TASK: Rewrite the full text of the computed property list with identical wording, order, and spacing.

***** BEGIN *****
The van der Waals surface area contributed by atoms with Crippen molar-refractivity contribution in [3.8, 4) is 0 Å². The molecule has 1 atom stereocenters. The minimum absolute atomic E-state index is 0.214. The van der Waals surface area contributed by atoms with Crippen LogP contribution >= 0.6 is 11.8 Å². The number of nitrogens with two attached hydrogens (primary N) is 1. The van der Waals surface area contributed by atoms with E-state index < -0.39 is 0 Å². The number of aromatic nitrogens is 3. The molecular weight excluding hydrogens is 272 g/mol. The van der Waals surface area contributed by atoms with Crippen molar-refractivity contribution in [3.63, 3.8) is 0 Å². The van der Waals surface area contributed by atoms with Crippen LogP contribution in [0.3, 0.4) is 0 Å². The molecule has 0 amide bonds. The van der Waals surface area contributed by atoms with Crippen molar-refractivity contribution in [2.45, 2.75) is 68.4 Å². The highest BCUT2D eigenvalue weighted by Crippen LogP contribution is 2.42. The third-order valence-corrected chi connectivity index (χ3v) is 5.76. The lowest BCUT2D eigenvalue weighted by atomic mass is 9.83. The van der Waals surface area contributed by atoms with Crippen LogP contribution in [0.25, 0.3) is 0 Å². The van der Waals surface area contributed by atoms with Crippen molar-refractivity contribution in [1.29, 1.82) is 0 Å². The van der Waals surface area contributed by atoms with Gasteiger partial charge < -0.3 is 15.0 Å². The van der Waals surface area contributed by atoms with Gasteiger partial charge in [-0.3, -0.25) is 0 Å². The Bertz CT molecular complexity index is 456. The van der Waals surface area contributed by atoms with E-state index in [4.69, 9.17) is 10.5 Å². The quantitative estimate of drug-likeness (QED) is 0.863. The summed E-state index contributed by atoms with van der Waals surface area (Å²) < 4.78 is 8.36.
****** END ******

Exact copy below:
The van der Waals surface area contributed by atoms with Crippen molar-refractivity contribution in [3.8, 4) is 0 Å². The molecule has 1 atom stereocenters. The minimum absolute atomic E-state index is 0.214. The van der Waals surface area contributed by atoms with Crippen LogP contribution >= 0.6 is 11.8 Å². The number of nitrogens with two attached hydrogens (primary N) is 1. The van der Waals surface area contributed by atoms with E-state index < -0.39 is 0 Å². The number of aromatic nitrogens is 3. The molecular weight excluding hydrogens is 272 g/mol. The van der Waals surface area contributed by atoms with Crippen molar-refractivity contribution in [3.63, 3.8) is 0 Å². The van der Waals surface area contributed by atoms with Crippen LogP contribution in [0.3, 0.4) is 0 Å². The molecule has 0 amide bonds. The van der Waals surface area contributed by atoms with Crippen molar-refractivity contribution in [2.45, 2.75) is 68.4 Å². The highest BCUT2D eigenvalue weighted by Crippen LogP contribution is 2.42. The third-order valence-corrected chi connectivity index (χ3v) is 5.76. The lowest BCUT2D eigenvalue weighted by atomic mass is 9.83. The van der Waals surface area contributed by atoms with Crippen LogP contribution in [0.25, 0.3) is 0 Å². The van der Waals surface area contributed by atoms with Crippen molar-refractivity contribution in [1.29, 1.82) is 0 Å². The van der Waals surface area contributed by atoms with Gasteiger partial charge < -0.3 is 15.0 Å². The van der Waals surface area contributed by atoms with Gasteiger partial charge in [-0.3, -0.25) is 0 Å². The Bertz CT molecular complexity index is 456. The van der Waals surface area contributed by atoms with E-state index in [4.69, 9.17) is 10.5 Å². The quantitative estimate of drug-likeness (QED) is 0.863. The summed E-state index contributed by atoms with van der Waals surface area (Å²) < 4.78 is 8.36.